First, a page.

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Over 65% of Dartmoor straddles a large granite plateau - igneous rock intruded over 295 million years ago. Dartmoor is the largest of the 6 granite regions, which combine to form the spine of the Westcountry.
The area was at one time known as Dartmoor forest, a royal hunting ground covered by English Oak woodland. Centuries of farming, house and shipbuilding have depleted the original woodland - with only a few small areas of ancient woodland cover remaining, leaving a distinctive moorland landscape of gorse and heather, - punctuated by Dartmoor's distinctive Tors (high rocks) and cut by deep valleys, 'combes', and fast-flowing rivers and streams.
Sheep, cattle and semi-wild Dartmoor ponies graze the moorland, whilst the wooded areas, provide homes for deer, badger and a vast array of wildlife. The countryside in the southeast is more conventionally beautiful, with rolling hills, wooded valleys and picturesque thatched villages.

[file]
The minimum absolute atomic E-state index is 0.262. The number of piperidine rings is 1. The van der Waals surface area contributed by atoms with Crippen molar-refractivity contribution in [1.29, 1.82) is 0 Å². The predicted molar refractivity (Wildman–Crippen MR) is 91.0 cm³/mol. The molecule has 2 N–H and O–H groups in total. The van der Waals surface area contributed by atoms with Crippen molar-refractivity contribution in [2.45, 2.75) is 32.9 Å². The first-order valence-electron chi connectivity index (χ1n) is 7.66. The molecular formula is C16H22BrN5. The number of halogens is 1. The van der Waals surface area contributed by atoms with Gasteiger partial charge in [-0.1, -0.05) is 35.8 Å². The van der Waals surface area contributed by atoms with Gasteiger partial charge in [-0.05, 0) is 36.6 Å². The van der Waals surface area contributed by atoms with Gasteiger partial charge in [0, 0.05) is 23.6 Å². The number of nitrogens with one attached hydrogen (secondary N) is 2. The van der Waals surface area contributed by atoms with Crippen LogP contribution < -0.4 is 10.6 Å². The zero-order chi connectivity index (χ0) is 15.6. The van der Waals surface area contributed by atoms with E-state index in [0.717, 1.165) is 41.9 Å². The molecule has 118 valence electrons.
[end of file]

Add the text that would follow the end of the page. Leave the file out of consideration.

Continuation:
Approximately 40% of the total land inside the Dartmoor National park is common land, with open access.
In the north-western region of the Park around High Willhays and Yes Tor - stretching south and east towards tavistock and princetown approximately 15% of the park is on leased to the Ministry of Defence (MOD) and is therefore subject to closure for firing practice for part of the year.
The Dartmoor National Park has over 160 Tors in total - some of the main main Tors are featured below;
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